Many of the edgy positions Eremos championed in the latter part of the 20th century are now commonplace in society. Much of what the founders of Eremos regarded as radical and daring are now mainstream. As we progress towards the mid-21st century, then, this provides Eremos with new dilemma: do we accept that EREMOS now has a more mainstream identity or do we continue to pursue a ‘cutting edge’ agenda? If the latter, what does it look like? What’s the battleground of ideas for younger generations?
Of course, there’s nothing virtuous in pursuing ‘newness’ for its own sake; people of integrity in any era should be concerned with the pursuit of truth, regardless of faddish notions of relevance. But when a belief or a mode of thinking become dominant, how quickly we become complacent, how quickly our ways of approaching the world become lazy, easy gestures.
All this takes on a particular significance in an environment where social media is the new ideological bully on the block. We’ve seen how quick people are to label others ‘racist’, for instance, resulting in the kind of puritanical cancelling we see daily in public debate. In another age, a distinction was made between ‘racism’ and ‘ethnocentrism’, but the latter term seems to have disappeared from the language, so the Ku Klux Klan and the commentator who can’t pronounce the Samoan footballer’s name are both tarred with the same brush and subject to the same condemnation. Similarly, the distinction between ‘sexism’ and ‘misogyny’ seems to have evaporated, so the evangelical Christian who believes men should be the head of the house must now be described as ‘hating’ women. On the other side of things, ideas which challenge more conservative thinking are dismissed as ‘woke’ and therefore don’t have to be considered at all.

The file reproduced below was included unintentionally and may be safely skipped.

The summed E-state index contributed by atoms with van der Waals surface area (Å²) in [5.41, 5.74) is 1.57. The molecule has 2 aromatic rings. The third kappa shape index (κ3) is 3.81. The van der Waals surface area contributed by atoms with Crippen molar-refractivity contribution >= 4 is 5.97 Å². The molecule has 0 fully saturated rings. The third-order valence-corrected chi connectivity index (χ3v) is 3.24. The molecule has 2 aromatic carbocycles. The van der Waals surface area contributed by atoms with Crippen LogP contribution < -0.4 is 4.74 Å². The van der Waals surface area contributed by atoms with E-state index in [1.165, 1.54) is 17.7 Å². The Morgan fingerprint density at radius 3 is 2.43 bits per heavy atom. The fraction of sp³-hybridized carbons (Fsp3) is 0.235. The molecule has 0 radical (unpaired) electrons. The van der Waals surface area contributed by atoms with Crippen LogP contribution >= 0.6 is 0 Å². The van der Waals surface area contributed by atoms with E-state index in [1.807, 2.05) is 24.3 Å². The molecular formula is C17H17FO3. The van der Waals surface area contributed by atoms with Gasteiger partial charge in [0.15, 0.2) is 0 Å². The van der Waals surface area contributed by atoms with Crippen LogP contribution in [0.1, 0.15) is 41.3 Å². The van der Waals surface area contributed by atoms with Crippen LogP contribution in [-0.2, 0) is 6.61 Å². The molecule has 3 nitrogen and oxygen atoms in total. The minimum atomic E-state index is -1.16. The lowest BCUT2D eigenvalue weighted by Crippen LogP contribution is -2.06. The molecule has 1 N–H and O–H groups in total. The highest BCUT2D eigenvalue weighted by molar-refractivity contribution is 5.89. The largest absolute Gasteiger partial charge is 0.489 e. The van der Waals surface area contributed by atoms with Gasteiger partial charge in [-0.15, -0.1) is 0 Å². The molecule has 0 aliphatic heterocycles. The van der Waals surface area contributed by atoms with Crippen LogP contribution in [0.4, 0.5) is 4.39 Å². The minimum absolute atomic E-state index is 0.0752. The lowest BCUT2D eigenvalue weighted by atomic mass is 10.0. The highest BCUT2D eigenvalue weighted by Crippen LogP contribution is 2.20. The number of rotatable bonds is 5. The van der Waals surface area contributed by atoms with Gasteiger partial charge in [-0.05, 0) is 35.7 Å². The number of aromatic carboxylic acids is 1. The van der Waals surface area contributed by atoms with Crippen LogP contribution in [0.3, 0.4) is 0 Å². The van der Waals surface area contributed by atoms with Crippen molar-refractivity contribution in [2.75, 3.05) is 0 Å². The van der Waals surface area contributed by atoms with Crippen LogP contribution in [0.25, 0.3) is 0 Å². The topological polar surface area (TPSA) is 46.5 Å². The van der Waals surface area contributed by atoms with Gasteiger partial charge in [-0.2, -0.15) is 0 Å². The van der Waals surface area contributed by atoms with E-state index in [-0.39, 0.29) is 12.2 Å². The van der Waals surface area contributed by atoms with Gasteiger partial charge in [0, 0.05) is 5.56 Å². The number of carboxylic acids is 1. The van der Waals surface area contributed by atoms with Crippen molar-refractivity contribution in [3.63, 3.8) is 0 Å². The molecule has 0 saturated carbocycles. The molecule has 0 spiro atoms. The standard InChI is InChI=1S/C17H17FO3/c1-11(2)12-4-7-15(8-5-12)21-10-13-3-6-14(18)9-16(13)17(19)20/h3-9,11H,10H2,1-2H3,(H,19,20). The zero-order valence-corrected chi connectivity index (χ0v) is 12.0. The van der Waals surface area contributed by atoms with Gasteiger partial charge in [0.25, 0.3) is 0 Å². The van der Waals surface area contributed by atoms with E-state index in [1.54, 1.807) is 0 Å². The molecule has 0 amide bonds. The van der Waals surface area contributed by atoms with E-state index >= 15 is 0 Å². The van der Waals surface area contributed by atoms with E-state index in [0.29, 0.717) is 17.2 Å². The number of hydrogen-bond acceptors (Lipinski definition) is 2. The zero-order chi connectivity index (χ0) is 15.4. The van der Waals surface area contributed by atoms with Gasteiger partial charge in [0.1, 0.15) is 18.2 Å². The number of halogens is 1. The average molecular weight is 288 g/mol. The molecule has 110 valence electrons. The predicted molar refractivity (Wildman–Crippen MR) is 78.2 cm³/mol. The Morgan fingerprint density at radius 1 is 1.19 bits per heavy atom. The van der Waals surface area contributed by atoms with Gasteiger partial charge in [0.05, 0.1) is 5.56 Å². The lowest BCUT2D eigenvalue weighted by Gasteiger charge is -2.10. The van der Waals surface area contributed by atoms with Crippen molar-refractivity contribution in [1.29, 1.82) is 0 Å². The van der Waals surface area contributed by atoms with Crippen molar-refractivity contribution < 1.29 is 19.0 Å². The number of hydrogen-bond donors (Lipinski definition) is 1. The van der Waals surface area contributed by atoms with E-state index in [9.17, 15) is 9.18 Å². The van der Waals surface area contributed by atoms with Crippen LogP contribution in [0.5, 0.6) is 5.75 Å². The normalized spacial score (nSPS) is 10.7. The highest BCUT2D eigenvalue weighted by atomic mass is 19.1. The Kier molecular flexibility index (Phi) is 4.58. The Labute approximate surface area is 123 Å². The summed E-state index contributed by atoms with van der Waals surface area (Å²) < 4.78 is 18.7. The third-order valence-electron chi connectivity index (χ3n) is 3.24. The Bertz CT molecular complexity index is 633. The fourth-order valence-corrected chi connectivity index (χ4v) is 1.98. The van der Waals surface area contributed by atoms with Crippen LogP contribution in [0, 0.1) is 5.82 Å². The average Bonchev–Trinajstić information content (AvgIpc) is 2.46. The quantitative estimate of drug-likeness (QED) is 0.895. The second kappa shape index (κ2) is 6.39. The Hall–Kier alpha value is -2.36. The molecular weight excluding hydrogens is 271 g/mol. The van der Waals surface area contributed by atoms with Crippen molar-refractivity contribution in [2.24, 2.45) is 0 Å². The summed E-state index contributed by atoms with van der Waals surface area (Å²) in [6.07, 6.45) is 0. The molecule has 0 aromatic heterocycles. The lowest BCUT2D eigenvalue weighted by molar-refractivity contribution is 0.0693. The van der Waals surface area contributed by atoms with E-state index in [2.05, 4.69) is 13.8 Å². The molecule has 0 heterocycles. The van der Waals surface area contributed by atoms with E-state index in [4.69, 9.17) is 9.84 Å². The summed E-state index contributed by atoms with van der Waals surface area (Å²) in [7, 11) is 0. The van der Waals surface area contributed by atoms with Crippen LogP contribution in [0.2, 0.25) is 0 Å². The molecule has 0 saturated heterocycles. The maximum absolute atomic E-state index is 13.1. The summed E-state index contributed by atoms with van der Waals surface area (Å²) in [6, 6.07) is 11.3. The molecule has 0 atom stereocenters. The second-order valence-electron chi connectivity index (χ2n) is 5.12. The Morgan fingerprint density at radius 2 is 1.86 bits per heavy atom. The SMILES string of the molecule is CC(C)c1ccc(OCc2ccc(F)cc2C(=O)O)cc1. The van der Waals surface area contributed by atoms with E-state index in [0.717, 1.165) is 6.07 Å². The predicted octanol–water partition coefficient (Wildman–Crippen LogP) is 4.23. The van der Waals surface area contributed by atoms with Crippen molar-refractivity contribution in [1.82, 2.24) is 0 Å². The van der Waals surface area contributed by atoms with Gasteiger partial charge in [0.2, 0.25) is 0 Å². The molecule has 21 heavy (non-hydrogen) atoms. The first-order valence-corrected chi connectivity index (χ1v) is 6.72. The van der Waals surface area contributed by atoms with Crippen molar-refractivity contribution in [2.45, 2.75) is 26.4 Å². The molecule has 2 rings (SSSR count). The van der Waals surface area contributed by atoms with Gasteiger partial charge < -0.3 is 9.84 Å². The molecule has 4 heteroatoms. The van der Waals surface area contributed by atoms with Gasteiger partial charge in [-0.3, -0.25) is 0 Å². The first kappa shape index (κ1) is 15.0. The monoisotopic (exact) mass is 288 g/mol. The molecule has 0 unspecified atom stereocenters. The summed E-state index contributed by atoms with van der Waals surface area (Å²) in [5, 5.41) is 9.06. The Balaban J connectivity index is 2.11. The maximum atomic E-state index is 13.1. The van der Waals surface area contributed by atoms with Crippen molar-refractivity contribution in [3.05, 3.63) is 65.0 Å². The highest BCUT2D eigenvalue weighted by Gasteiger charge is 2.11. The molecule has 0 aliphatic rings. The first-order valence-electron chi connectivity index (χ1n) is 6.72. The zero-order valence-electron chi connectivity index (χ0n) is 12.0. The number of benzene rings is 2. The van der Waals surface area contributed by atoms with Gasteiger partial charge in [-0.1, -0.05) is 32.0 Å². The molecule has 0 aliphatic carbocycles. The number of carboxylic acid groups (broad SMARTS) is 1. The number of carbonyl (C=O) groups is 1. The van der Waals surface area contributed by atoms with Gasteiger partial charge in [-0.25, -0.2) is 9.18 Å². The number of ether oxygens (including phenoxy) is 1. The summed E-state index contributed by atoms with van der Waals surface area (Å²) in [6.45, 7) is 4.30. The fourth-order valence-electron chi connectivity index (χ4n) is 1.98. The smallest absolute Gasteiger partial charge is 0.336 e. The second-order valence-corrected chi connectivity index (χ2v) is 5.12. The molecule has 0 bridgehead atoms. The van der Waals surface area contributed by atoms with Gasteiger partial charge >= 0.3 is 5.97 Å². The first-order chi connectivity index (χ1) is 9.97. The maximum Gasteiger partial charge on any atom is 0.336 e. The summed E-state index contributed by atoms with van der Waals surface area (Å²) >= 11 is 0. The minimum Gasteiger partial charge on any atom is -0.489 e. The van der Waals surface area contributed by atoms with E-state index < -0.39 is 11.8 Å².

In this highly partisan, even toxic environment, what really qualifies as ‘radical’ thinking and practice? Are there new frontiers for Eremos, where we may have to question the assumptions we’ve always made about the spiritual journey? What will they look like? These are questions Eremos needs to address as we renegotiate our place in the spiritual life of an Australian society that is once again changing rapidly. As readers and contributors to EREMOS, let’s look forward with excitement.
Choosing the articles which comprise this issue wasn’t easy. EREMOS has published so many wonderful article which deserve not to be lost, but space is limited. I made a shortlist of forty-five articles and distributed them to my fellow councillors; we each chose our top twenty-five and I made the final decision based on these choices.
In making this final selection, I looked for articles which either reflected the zeitgeist or which seemed as relevant today as they were when they were published; the best articles did both. Some of the language used in the earliest articles may not be considered appropriate in 2023, but we at Eremos don’t see the value in censoring the past to make it more acceptable. You will also find five previous covers of EREMOS here, each introducing a particular decade. There were an astonishing of wonderful covers by a range of talented artists – it was very hard to choose! We also decided to re-produce the articles in the same format as their original publication. In this way, the changing face of EREMOS over time could also be seen.
This necessitated the reproduction of biographies for each contributor which are obviously out of date, some by decades. I invite those contributors to let us know where they are now – what they’re doing, whether their beliefs are still the same – and we’ll let our readers know about their current situations in forthcoming issues and on our website. Publishing deadlines prevented us from doing this beforehand. Some of the contributors to this issue are no longer with us; we remember them fondly. Every effort has been made to contact contributors to inform them of the presence of their work in these pages. A very big thanks to all contributors – writers and artists – for their work in these pages, and a particular note of gratitude to Margaret Ackland, who painted the stunning image for the cover of this issue.
Finally, I’d like to thank the previous editors of EREMOS – Colin Alcock, Don Meadows, Jacqui Pryor, Noel Giblett and Frances Mackay. Without their insight and hard work, these articles would never have seen the light of day in the first instance.